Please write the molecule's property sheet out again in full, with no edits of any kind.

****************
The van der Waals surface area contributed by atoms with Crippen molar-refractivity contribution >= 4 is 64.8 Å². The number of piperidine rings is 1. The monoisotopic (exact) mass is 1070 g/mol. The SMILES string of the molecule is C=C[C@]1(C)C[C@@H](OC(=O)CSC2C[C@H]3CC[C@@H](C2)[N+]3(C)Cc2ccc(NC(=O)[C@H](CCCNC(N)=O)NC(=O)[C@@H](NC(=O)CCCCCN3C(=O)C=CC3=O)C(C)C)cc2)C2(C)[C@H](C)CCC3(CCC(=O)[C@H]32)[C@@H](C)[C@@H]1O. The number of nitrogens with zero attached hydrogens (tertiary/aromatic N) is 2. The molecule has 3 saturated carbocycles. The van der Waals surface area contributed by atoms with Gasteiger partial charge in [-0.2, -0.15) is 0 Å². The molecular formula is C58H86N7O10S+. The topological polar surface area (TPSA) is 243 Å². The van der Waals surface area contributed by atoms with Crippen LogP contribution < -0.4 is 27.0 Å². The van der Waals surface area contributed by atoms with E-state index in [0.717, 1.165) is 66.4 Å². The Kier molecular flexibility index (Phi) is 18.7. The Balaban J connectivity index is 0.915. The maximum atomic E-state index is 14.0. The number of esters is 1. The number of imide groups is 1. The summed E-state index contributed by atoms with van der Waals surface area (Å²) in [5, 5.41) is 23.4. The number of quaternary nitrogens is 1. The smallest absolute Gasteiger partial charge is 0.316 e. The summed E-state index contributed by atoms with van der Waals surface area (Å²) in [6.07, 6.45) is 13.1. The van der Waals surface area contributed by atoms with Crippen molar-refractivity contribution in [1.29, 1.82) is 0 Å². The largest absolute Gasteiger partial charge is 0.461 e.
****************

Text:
The van der Waals surface area contributed by atoms with Crippen molar-refractivity contribution >= 4 is 64.8 Å². The number of piperidine rings is 1. The monoisotopic (exact) mass is 1070 g/mol. The SMILES string of the molecule is C=C[C@]1(C)C[C@@H](OC(=O)CSC2C[C@H]3CC[C@@H](C2)[N+]3(C)Cc2ccc(NC(=O)[C@H](CCCNC(N)=O)NC(=O)[C@@H](NC(=O)CCCCCN3C(=O)C=CC3=O)C(C)C)cc2)C2(C)[C@H](C)CCC3(CCC(=O)[C@H]32)[C@@H](C)[C@@H]1O. The number of nitrogens with zero attached hydrogens (tertiary/aromatic N) is 2. The molecule has 3 saturated carbocycles. The van der Waals surface area contributed by atoms with Gasteiger partial charge in [-0.2, -0.15) is 0 Å². The molecular formula is C58H86N7O10S+. The topological polar surface area (TPSA) is 243 Å². The van der Waals surface area contributed by atoms with Crippen LogP contribution < -0.4 is 27.0 Å². The van der Waals surface area contributed by atoms with E-state index in [0.717, 1.165) is 66.4 Å². The Kier molecular flexibility index (Phi) is 18.7. The Balaban J connectivity index is 0.915. The maximum atomic E-state index is 14.0. The number of esters is 1. The number of imide groups is 1. The summed E-state index contributed by atoms with van der Waals surface area (Å²) in [5, 5.41) is 23.4. The number of quaternary nitrogens is 1. The smallest absolute Gasteiger partial charge is 0.316 e. The summed E-state index contributed by atoms with van der Waals surface area (Å²) in [6.07, 6.45) is 13.1. The van der Waals surface area contributed by atoms with Crippen molar-refractivity contribution in [1.29, 1.82) is 0 Å². The largest absolute Gasteiger partial charge is 0.461 e.